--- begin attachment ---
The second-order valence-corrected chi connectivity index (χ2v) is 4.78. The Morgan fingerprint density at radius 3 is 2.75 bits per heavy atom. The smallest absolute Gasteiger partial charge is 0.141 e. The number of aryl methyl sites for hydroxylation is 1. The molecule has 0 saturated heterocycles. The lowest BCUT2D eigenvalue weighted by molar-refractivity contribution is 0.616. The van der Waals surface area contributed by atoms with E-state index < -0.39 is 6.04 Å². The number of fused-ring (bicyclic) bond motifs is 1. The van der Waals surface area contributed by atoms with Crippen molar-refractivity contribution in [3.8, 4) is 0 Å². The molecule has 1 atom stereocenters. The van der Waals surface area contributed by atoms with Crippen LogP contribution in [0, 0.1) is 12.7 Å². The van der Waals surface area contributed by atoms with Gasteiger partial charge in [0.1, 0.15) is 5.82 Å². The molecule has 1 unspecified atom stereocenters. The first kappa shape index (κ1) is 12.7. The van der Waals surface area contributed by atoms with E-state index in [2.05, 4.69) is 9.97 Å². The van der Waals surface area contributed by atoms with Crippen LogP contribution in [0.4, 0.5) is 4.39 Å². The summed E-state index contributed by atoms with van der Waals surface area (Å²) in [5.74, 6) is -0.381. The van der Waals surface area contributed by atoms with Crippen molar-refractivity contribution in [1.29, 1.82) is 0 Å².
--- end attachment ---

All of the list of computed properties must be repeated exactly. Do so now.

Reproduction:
The second-order valence-corrected chi connectivity index (χ2v) is 4.78. The Morgan fingerprint density at radius 3 is 2.75 bits per heavy atom. The smallest absolute Gasteiger partial charge is 0.141 e. The number of aryl methyl sites for hydroxylation is 1. The molecule has 0 saturated heterocycles. The lowest BCUT2D eigenvalue weighted by molar-refractivity contribution is 0.616. The van der Waals surface area contributed by atoms with E-state index < -0.39 is 6.04 Å². The number of fused-ring (bicyclic) bond motifs is 1. The van der Waals surface area contributed by atoms with Crippen molar-refractivity contribution in [3.8, 4) is 0 Å². The molecule has 1 atom stereocenters. The van der Waals surface area contributed by atoms with Crippen LogP contribution in [0, 0.1) is 12.7 Å². The van der Waals surface area contributed by atoms with Gasteiger partial charge in [0.1, 0.15) is 5.82 Å². The molecule has 1 unspecified atom stereocenters. The first kappa shape index (κ1) is 12.7. The van der Waals surface area contributed by atoms with E-state index in [2.05, 4.69) is 9.97 Å². The van der Waals surface area contributed by atoms with Crippen LogP contribution in [0.4, 0.5) is 4.39 Å². The summed E-state index contributed by atoms with van der Waals surface area (Å²) in [5.74, 6) is -0.381. The van der Waals surface area contributed by atoms with Crippen molar-refractivity contribution in [1.29, 1.82) is 0 Å².